The consequences of declaring WPF is dead.

When you write a blog post like the one I wrote around WPF being dead, you tend to get a few emails that are either filled with confusion such as “it’s dead?…wtf?” or worse you get the email that basically outlines how you just ruined a perfectly good deal for someone.

Having just received one of these emails, I thought I would address a crude FAQ on the pros and cons of WPF being dead.

Question. If we all say WPF, is dead, wont that hurt its present day adoption?

Answer. Yes. Definitely and I have personally been at the bruising end of that conversation. There is no doubt that if we the .NET community declare WPF end of life we in turn let Microsoft get away with their bad decision making (in truth my bad decision making as its former Product Manager) and lastly we shoot ourselves in the foot for future XAML friendly work.

Having said that, declaring it dead is important short-term loss but potentially long term gain and I will explain why.

Mobility platform adoption is at critical crossroads. Today companies worldwide are under a lot of pressure to discuss what their software offerings in and around web + mobility are likely to be. That is to say, the sales pipelines are handing feedback up stream that ask the question in around “when are we going to be mobile” (not in a literal sense but conceptually).

If we today continue to prop up WPF as a “good enough” technology bet knowing Microsoft has abandoned any further support then we are placing the entire .NET community at risk of alternative development. This is to say that most developers who are bored with .NET or do not’ care will not be fussed either way and probably would embrace this all the more.

Developers who do enjoy sitting inside Visual Studio and dare I say, Expression Blend might find this a troublesome thought to contemplate. The fact of the matter is .NET development is successful given its tooling story and .NET framework often gets you in and out of the development workload quite fast (I am a former Java/ActionScript developer, so I am not saying this a pure .NET whore).

If we ignore the Windows 8 and Windows Phone 8 proposition in favor of high fiving WPF, well we are placing our short-term bets on desktop development here and now whilst leaving the whole mobility continuance exposed to iOS or Android development.

This in turn can have a knock on effect, whereby developers in the .NET space are given a choice of either doubling down on HTML5, up/down-skilling in iOS or Android development practices or worse being outsourced to specialist teams who have prior experience in the alternative(s).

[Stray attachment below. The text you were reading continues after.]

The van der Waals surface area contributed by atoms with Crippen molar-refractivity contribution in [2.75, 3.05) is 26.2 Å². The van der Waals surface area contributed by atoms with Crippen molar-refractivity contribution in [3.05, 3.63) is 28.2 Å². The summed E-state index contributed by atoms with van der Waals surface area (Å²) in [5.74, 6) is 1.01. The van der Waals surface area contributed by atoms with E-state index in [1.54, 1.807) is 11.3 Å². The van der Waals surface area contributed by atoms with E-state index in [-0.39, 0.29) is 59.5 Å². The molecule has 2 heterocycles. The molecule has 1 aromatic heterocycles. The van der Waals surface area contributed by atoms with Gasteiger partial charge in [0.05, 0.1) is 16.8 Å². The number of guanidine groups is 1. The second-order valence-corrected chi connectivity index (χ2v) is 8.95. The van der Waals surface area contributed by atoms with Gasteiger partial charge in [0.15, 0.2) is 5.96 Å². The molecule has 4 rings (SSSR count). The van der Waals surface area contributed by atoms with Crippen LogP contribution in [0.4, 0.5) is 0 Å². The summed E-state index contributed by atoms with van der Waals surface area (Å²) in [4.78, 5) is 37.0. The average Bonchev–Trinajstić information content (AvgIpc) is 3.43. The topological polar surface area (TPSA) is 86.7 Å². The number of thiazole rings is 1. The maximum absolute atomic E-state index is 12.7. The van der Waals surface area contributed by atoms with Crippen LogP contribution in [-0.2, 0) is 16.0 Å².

WPF has no mobility story other than a remote desktop application on an iPad touching a desktop built in WPF (messy and clumsy).

I see the whole Windows 8 proposition as a mess; do not get me wrong Microsoft have done us all no favors with their UI choice(s), developer relations nightmare and lastly internal bickering and constant wave after wave of aggressive behavior.

It is time the company either started to fire some executives or regroup and come up with a better strategy than the one(s) they have now. Until such time, it in the end it has been left up to Architects worldwide who have influence to provide clarity around what the Microsoft mobility offerings look like and help position new projects towards this in a calm manner.

I am not saying this will happen overnight it will probably take 1-2 years to push the business community into the Microsoft Windows-only mobility space. If we also can carefully, correct Microsoft messaging that WPF is dead whilst at the same time Windows 8 is the next version of WPF (current source code, tooling and skill reuse), you stand a greater chance of success than you do by choosing to downplay its state.

The trick is to go beyond Microsoft’s weak guidance today that “Silverlight & WPF aren’t dead, XAML/C# are alive!” as if that was the answer to the question. It clearly needs to be expanded on further and teased out in careful threads on what that actually means.

It’s not about XAML/C# it’s about “can I keep my existing work on Windows 8” first and foremost. If they can answer that question with clear and definitive guidance the whole WPF is dead becomes less of a bad taste.

If they cannot answer that, then look to the blogger left or right of you and pray they understand Microsoft better than they themselves as its coming down to the ye olde “influencer takes all” position.

Ubiquity seems to always be a sticking point with Microsoft. The fact that WPF right now has probably one of the best ubiquity stories that would make Silverlight at its peak salivate with envy still goes largely unnoticed. It has to do with Microsoft’s lack of marketing & evangelism around this but in reality you could knock out a WPF application and reach more audiences than most other languages.

Think about that, how many Windows machines are there worldwide, specifically when it comes to Business customers (less consumer). Now what has always been the sticking point about making applications in HTML vs. Windows? Answer – cross platform.

Having cross-platform has always been most sort after request and the main core reason why WPF adoption has often been parked in the “maybe next time” bay. The amount of times at Microsoft when I was in the Product Management team we faced this issue we would often just retreat to Silverlight as an answer hoping that would get deals across the line where possible (hence Silverlight got all the investment and WPF didn’t).